Capitol to Capitol
An Information Service of NCSL's Standing Committees

Volume 19   Issue 30 - October 5, 2012


President Obama signed H.J.Res. 117 on Sept. 28 funding federal programs and operations through March 27, 2013 at 0.6 percent above FY 2012 levels. This continuing resolution gives states a temporary smidgen of certainty on federal funding. It also means that if sequestration is carried out on Jan. 2, 2013, across-the-board cuts to nonexempt, state-federal programs would be made from the continuing resolution’s funding levels. Should appropriators agree on funding levels for individual programs for the March 28 to Sept. 30, 2013 time period, the 0.6 percent increase would likely result in plusses for some programs and minuses for others.
Meanwhile, Senate appropriators have revitalized efforts to finish their dozen remaining appropriations bills during the cluttered lame duck-session by grouping them into an omnibus package. If it passes, the next Congress would not have to spend the first quarter on “old business.” This effort, however, has not prompted similar action in the House of Representatives where the majority party wants to reduce spending beyond the Senate’s levels. It must adhere to the discretionary spending ceiling agreed to in the Budget Control Act, which is $19 billion more than the House’s level. Additionally, the time it will take to address the “fiscal cliff”—tax cuts, tax extenders, sequestration and more—could easily eclipse all other issues. Stay tuned. NCSL staff contacts: Michael Bird, Jeff Hurley


A group of senators are continuing their efforts to develop a comprehensive deficit reduction plan during the post-election session to avoid the “fiscal cliff.” The original bipartisan Gang of Six has grown by two and is working on a proposal to reduce government debt by more than $4 trillion over 10 years through changes to the federal tax code, reforms to entitlement programs and reductions to federal spending. Reports indicate the gang’s plan would delegate congressional committees to find deficit savings over the next six to 12 months, with another plan, such as the Bowles-Simpson proposal, triggered if they fail. In the meantime, the Office of Management and Budget (OMB) signaled last week that federal agencies should “continue normal spending and operations” in FY 2013 guided by the continuing resolution passed on Sept. 28 and that they should ignore the threat of federal spending cuts due to sequestration. Although the OMB also stated it would address sequestration if no congressional action is taken, this directive continues the administration’s ongoing assumption that the sequester will either be modified, delayed or repealed. For a better understanding of the various efforts and proposals to halt sequestration, read NCSL’s document listing all such plans here: NCSL staff contacts: Michael Bird, Jeff Hurley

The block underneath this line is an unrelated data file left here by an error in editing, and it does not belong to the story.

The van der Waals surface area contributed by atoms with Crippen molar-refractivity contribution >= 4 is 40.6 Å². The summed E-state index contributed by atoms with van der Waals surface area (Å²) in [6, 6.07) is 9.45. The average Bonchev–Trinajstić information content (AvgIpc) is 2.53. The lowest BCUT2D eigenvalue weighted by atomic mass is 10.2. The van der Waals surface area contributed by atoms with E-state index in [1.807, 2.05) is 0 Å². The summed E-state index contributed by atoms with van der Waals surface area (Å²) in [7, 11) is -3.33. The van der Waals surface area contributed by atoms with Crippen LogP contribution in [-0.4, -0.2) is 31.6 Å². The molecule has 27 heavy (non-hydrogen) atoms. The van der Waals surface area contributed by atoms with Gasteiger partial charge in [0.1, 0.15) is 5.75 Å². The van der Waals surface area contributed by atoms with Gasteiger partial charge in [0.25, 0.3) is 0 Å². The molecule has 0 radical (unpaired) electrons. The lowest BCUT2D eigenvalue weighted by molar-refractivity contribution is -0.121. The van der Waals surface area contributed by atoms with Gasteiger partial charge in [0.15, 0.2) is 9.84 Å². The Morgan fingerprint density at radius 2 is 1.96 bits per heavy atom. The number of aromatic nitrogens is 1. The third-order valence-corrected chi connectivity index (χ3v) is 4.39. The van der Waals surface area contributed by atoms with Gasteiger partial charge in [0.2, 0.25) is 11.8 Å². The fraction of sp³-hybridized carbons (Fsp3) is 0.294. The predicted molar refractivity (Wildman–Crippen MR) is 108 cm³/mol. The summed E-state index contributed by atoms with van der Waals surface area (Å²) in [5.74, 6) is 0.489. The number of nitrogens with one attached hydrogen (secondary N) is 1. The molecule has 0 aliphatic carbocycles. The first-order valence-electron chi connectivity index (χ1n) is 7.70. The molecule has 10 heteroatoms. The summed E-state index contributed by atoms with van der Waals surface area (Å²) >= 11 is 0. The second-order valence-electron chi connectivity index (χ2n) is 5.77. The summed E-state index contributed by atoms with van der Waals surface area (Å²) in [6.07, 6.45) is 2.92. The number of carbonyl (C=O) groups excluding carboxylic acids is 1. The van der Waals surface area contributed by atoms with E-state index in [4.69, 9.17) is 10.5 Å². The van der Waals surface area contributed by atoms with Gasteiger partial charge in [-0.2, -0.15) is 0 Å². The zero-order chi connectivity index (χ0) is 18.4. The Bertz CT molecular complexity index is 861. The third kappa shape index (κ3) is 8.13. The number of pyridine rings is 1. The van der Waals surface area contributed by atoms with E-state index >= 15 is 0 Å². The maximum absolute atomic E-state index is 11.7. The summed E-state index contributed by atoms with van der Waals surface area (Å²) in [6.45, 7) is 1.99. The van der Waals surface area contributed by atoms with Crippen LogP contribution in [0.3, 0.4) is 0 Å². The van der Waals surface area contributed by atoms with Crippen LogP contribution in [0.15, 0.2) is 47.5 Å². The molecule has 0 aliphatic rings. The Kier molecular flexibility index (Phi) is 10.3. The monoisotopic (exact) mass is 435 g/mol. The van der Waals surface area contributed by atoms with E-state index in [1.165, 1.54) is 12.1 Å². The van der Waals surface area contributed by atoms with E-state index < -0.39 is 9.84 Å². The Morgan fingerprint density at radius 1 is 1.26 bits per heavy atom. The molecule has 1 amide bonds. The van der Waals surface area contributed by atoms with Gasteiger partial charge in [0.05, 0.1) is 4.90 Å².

As expected, Virginia Sen. Mark Warner and Ohio Sen. Rob Portman renewed their bipartisan effort for fiscal responsibility by reintroducing the Digital Accountability and Transparency Act (DATA). The act, which Sen. Warner previously released in June 2011, would increase transparency and accountability for spending across federal agencies. The good news is this version has several improvements on the legislation passed in the House (H.R. 2146) earlier this year. Specifically, the Senate bill would expand reporting obligations on federal agencies, avoiding new requirements on states and localities. If each chamber’s legislation goes to conference, concerns still exist, since the House version may impose new unfunded mandates on state governments. NCSL staff contacts: Michael Bird, Jeff Hurley


New accounting standards and expected adjustments to how credit rating agencies conduct analyses are putting pension funding under the microscope. To provide guidance and develop new databases, NCSL and its state and local government association counterparts have formed a pension funding task force to address accounting standards, annual required contributions and funding policies generally. The task force’s efforts were spelled out on Sept. 28 in a letter to the Governmental Accounting Standards Board, which recently authored the new pension accounting standards that are to be fully adopted by 2015. The letter is available at NCSL staff contacts: Michael Bird, Jeff Hurley (D.C. office)